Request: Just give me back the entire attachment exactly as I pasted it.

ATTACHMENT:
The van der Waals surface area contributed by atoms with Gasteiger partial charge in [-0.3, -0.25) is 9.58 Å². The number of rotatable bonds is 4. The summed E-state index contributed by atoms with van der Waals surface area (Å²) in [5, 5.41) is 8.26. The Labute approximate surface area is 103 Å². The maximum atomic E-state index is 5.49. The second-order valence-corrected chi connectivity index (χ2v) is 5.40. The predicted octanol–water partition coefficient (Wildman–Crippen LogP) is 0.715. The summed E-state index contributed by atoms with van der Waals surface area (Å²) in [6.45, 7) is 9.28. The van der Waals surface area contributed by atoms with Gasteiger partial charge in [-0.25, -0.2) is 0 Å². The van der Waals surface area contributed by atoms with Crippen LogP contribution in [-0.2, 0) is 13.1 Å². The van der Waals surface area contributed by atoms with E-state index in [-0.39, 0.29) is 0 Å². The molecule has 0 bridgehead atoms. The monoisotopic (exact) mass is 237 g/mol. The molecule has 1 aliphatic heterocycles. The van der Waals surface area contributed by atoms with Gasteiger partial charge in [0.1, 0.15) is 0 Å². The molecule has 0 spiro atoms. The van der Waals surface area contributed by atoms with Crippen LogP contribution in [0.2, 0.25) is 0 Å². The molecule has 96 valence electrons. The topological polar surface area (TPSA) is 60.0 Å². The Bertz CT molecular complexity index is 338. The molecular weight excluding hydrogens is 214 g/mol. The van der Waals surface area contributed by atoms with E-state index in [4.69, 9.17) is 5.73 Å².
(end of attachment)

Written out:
The van der Waals surface area contributed by atoms with Gasteiger partial charge in [-0.3, -0.25) is 9.58 Å². The number of rotatable bonds is 4. The summed E-state index contributed by atoms with van der Waals surface area (Å²) in [5, 5.41) is 8.26. The Labute approximate surface area is 103 Å². The maximum atomic E-state index is 5.49. The second-order valence-corrected chi connectivity index (χ2v) is 5.40. The predicted octanol–water partition coefficient (Wildman–Crippen LogP) is 0.715. The summed E-state index contributed by atoms with van der Waals surface area (Å²) in [6.45, 7) is 9.28. The van der Waals surface area contributed by atoms with Gasteiger partial charge in [-0.25, -0.2) is 0 Å². The van der Waals surface area contributed by atoms with Crippen LogP contribution in [-0.2, 0) is 13.1 Å². The van der Waals surface area contributed by atoms with E-state index in [-0.39, 0.29) is 0 Å². The molecule has 0 bridgehead atoms. The monoisotopic (exact) mass is 237 g/mol. The molecule has 1 aliphatic heterocycles. The van der Waals surface area contributed by atoms with Gasteiger partial charge in [0.1, 0.15) is 0 Å². The molecule has 0 spiro atoms. The van der Waals surface area contributed by atoms with Crippen LogP contribution in [0.2, 0.25) is 0 Å². The molecule has 96 valence electrons. The topological polar surface area (TPSA) is 60.0 Å². The Bertz CT molecular complexity index is 338. The molecular weight excluding hydrogens is 214 g/mol. The van der Waals surface area contributed by atoms with E-state index in [4.69, 9.17) is 5.73 Å².